“Malice and spite”

If a critic tells a particular lie, that particular lie can be pointed out.  If he misses a specific point, that point can be explained.  If he is really wrong in this or that, it will be on this or that that the insulted person will eagerly pounce.  But “malice and spite” are vague words which will never be used except when there is really nothing to pounce on.  If a man says that I am a dwarf, I can invite him to measure me.  If he says I am a cannibal, I can invite him to dinner.  If he says I am a coward, I can hit him.  If he says I am a miser, I can give him half-a-sovereign.  But if he says I am fat and lazy (which is true), the best I can answer is that he speaks out of malice and spite.  Whenever we see that phrase, we may be almost certain that somebody has told the truth about somebody else.

The Illustrated London News, 13 November 1909.

Published in: on January 26, 2011 at 11:49 am  Comments (1)  

“The beginnings of all sound morals and manners”

Tales of heroes are a part of religious education; they are meant to teach us that we have souls. But the inquiries of the historians into the eccentricities of every epoch are merely a part of political education; they are meant to teach us to avoid certain perils or solve certain problems in the complexity of practical affairs. It is the first duty of a boy to admire the glory of Trafalgar. It is the first duty of a grown man to question its utility. It is one question whether it was a good thing as an episode in the struggle between Pitt and the French Revolution. It is quite another matter that it was certainly a good thing in that immortal struggle between the son of man and all the unclean spirits of sloth and cowardice and despair. For the wisdom of man alters with every age; his prudence has to fit perpetually shifting shapes of inconvenience or dilemma. But his folly is immortal: a fire stolen from heaven.

Now, the little histories that we learnt as children were partly meant simply as inspiring stories. They largely consisted of tales like Alfred and the cakes or Eleanor and the poisoned wound. They ought to have consisted entirely of them. Little children ought to learn nothing but legends; they are the beginnings of all sound morals and manners. I would not be severe on the point: I would not exclude a story solely because it was true. But the essential on which I should insist would be, not that the tale must be true, but that the tale must be fine.

The Illustrated London News, 8 October 1910.

Published in: on January 19, 2011 at 6:02 am  Leave a Comment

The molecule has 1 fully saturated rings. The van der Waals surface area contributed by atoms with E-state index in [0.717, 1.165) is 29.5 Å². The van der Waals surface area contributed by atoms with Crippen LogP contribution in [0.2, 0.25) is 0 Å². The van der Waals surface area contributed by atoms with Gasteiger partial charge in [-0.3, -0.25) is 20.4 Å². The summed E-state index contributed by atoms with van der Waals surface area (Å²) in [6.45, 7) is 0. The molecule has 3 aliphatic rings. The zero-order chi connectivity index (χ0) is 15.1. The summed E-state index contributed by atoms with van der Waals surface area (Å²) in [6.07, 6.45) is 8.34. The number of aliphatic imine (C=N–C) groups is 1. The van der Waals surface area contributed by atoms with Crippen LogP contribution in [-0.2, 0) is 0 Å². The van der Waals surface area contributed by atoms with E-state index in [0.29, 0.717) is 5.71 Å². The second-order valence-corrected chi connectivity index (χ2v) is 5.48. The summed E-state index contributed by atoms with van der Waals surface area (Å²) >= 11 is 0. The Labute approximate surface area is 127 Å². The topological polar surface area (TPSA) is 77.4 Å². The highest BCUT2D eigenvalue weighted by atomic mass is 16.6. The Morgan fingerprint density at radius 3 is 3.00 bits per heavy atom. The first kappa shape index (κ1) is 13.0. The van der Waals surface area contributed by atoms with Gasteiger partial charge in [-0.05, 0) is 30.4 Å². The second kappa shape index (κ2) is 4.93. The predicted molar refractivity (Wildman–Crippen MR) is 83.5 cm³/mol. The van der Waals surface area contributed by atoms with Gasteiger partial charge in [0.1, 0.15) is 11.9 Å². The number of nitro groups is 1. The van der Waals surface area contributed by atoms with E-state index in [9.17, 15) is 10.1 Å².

The real problem of feminism

I think the oddest thing about the advanced people is that while they are always talking of things as problems, they have hardly any notion of what a real problem is. A real problem only occurs when there are admittedly disadvantages in all courses that can be pursued. If it is discovered just before a fashionable wedding that the Bishop is locked up in the coal-cellar, that is not a problem. It is obvious to anyone but an extreme anti-clerical or practical joker that the Bishop must be let out of the coal-cellar. But suppose the Bishop has been locked up in the wine-cellar, and from the obscure noises, sounds as of song and dance, etc., it is guessed that he has indiscreetly tested the vintages round him; then indeed we may properly say that there has arisen a problem; for upon the one hand, it is awkward to keep the wedding waiting, while, upon the other, any hasty opening of the door might mean an episcopal rush and scenes of the most unforeseen description.

An incident like this (which must constantly happen in our gay and varied social life) is a true problem because there are in it incompatible advantages. Now if woman is simply the domestic slave that many of these writers represent, if man has bound her by brute force, if he has simply knocked her down and sat on her — then there is no problem about the matter. She has been locked in the kitchen, like the Bishop in the coal-cellar; and they both of them ought to be let out. If there is any problem of sex, it must be because the case is not so simple as that; because there is something to be said for the man as well as for the woman; and because there are evils in unlocking the kitchen door, in addition to the obvious good of it.

The Illustrated London News, 25 June 1910.

Published in: on January 12, 2011 at 6:56 am  Comments (4)  


The world must not only be tragic, romantic, and religious, it must be nonsensical also. And here we fancy that nonsense will, in a very unexpected way, come to the aid of the spiritual view of things. Religion has for centuries been trying to make men exult in the ‘wonders’ of creation, but it has forgotten that a thing cannot be completely wonderful so long as it remains sensible. So long as we regard a tree as an obvious thing, naturally and reasonably created for a giraffe to eat, we cannot properly wonder at it. It is when we consider it as a prodigious wave of the living soil sprawling up to the skies for no reason in particular that we take off our hats, to the astonishment of the park-keeper. Everything has in fact another side to it, like the moon, the patroness of nonsense. Viewed from that other side, a bird is a blossom broken loose from its chain of stalk, a man a quadruped begging on its hind legs, a house a gigantesque hat to cover a man from the sun, a chair an apparatus of four wooden legs for a cripple with only two.

This is the side of things which tends most truly to spiritual wonder.

The Defendant (1901).

Published in: on January 5, 2011 at 5:48 am  Comments (2)